2. A physical examination is next. What does the physical practice tell you about their focus and their emphasis? What is the vibe of the practice as a whole and how does the staff interact with one another? Are there marketing materials in the waiting room? What are they promoting to their clients? The physical exam also includes your conversations and the rapport building. All of these pieces (plus many more) will assist you in creating an initial diagnosis.

3. Generating a provisional and differential diagnosis also has many facets. Your first diagnosis may be missing some elements. It is imperative that the customer feel involved and empowered as you both aim to create a prescription that will solve an issue and meet the needs of your customer and their clients. Nobody cares how much you know until they know how much you care. Use the established rapport to have the customer assist with the diagnosis process.

4. Testing can be very important in reaching a perfect prescriptive resolution. Creating options for your customer is important during this stage of the process. It would be an assumption to think that we can solve our customer’s problems with one answer. Giving the customer options on products, promotions, billing terms, and other elements that empower them to do business with you is important. Work to see where their interest and their reservations are in order to get the complete picture of their needs and reach a final diagnosis.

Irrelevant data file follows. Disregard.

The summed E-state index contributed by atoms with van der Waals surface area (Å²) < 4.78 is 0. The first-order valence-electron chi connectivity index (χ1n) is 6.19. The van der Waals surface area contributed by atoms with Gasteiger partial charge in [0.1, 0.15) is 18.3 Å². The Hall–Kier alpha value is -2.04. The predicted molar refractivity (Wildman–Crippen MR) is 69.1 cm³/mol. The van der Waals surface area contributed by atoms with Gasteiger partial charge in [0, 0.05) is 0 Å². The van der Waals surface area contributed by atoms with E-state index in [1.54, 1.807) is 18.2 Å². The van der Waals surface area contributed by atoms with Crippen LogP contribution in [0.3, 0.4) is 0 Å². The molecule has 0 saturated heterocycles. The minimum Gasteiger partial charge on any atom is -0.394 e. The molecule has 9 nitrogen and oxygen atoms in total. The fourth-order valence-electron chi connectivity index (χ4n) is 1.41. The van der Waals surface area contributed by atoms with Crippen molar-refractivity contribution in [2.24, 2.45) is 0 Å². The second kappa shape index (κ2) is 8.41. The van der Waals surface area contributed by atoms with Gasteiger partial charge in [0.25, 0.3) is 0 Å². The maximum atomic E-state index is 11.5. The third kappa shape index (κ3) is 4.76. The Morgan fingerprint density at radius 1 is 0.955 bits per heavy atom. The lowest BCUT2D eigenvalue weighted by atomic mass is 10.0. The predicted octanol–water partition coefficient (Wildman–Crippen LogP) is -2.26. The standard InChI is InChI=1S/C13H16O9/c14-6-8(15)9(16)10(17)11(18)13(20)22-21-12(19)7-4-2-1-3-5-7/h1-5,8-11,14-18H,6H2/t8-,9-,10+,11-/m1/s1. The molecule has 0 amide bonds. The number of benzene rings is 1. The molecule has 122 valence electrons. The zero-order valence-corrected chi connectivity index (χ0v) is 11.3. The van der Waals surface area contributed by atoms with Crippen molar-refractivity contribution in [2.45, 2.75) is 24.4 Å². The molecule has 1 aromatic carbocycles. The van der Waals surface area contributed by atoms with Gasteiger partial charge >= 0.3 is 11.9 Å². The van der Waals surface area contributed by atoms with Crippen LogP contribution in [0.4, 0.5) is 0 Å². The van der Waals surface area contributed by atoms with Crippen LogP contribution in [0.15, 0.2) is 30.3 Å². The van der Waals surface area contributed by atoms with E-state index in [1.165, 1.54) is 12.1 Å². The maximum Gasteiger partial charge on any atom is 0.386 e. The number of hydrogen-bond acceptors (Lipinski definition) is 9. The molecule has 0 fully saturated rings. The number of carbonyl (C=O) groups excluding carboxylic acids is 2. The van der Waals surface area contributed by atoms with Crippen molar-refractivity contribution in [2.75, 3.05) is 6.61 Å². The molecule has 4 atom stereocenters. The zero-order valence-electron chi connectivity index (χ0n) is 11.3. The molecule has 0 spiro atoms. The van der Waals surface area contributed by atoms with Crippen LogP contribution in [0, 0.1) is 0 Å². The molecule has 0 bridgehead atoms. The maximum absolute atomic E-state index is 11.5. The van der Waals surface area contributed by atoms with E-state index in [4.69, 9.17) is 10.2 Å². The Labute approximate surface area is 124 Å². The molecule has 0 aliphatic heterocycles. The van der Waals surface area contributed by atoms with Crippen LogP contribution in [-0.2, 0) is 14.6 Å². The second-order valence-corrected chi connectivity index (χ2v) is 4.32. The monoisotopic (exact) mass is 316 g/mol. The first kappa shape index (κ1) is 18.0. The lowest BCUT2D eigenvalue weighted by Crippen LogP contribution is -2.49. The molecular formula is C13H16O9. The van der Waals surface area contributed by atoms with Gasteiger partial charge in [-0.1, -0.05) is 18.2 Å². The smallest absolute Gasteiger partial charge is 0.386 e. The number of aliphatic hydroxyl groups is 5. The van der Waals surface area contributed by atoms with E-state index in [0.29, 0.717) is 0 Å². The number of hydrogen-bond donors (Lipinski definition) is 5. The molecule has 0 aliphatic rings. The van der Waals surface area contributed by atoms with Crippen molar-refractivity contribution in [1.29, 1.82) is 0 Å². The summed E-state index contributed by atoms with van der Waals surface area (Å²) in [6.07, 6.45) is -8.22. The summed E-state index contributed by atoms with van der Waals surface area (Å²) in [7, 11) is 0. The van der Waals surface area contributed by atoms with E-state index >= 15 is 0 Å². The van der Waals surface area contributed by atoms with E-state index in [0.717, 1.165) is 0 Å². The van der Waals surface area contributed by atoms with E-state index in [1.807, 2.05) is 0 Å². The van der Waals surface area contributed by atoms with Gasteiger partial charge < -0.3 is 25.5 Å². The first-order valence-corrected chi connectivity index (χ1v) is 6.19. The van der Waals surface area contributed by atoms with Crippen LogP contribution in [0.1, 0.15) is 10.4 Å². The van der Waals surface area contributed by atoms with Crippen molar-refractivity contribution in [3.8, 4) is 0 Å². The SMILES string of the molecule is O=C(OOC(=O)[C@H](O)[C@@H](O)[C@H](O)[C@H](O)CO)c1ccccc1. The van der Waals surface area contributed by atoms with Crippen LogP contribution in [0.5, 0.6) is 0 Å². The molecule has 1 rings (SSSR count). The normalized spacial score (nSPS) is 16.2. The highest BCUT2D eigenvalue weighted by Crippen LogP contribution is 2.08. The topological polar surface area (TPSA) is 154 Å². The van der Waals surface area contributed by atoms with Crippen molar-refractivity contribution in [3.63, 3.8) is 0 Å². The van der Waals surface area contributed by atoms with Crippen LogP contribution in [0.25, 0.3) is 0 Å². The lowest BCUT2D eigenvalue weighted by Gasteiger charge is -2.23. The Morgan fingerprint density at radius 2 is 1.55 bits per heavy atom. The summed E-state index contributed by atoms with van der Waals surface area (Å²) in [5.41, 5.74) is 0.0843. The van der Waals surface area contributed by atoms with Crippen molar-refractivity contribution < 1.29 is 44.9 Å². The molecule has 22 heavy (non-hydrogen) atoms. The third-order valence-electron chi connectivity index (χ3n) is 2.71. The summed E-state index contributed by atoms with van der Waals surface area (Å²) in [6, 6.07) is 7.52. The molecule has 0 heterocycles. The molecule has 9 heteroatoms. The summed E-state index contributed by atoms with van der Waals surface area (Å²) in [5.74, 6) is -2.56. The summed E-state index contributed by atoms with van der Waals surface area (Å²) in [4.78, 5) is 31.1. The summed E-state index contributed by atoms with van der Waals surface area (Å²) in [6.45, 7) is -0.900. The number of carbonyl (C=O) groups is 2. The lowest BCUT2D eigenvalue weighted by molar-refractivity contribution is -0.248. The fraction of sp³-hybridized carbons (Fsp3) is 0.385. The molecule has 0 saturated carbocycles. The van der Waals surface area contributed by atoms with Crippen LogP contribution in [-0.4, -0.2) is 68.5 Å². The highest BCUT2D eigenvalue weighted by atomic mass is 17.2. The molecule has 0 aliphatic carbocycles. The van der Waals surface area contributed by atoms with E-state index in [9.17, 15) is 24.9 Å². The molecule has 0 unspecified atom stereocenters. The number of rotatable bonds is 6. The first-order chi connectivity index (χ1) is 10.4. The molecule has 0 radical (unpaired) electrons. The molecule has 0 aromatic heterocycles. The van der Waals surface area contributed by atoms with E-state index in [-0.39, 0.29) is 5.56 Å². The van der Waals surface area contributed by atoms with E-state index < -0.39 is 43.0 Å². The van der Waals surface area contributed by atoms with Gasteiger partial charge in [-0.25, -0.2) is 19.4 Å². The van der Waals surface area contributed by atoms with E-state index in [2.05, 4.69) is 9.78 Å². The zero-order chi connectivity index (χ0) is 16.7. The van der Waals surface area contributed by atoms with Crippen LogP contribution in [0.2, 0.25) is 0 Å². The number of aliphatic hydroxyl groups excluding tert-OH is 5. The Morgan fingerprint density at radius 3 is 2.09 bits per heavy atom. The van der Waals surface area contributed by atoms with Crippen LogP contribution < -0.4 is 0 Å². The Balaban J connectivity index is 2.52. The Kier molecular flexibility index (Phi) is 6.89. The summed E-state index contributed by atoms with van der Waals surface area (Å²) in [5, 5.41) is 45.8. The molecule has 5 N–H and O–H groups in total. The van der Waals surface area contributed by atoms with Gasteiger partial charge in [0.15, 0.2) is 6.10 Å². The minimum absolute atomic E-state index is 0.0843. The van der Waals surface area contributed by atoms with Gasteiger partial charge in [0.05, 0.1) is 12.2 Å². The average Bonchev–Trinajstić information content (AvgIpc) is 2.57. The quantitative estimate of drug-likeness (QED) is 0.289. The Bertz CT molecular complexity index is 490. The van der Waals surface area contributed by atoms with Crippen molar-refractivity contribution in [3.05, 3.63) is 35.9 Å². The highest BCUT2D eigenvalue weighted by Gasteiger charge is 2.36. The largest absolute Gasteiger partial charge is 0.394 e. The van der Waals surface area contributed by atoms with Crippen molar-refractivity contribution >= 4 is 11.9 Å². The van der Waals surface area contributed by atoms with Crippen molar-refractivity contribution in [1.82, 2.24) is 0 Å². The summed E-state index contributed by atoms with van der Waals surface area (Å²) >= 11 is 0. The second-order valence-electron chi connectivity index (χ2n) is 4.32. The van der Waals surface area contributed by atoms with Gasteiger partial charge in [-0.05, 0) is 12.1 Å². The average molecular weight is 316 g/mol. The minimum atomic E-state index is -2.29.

Prescribing solutions

Now that we have executed a successful examination and created a mutually agreed-upon diagnosis, we can then move into the prescription. This often is the consultation portion of the interaction between veterinarians and their clients. We can employ the same practices. Consultations contain dialogue where both parties seek clarification and make recommendations. This is where it all comes together for a mutually beneficial recommendation based exclusively on the examination and diagnosis processes. Start by presenting the information as you see it, referencing the input that they have provided, leveraging your knowledge and experience as a tool for them to use, and finally presenting what you feel is the best option for the customer.

Never sell with the goal of getting the money. Sell with the intention of solving the problem or making the prospect’s pain go away. It is exactly what our customers are doing when they walk into an exam room with a patient and a client. Create a good feeling your customers will remember. Always remember that it takes longer to get a new customer to come on board than to keep an old customer. Treat both like they are gold!

Never underestimate the power of follow-up. Check on your customer as often as you can without wearing out your welcome. It speaks to your commitment to the relationship when you are there to see how they are and what they need versus only dropping by when you have something to sell. These are all good practices for both inside and outside reps to employ as you strive to become a pivotal part of your customer’s business. Hilmi Barcin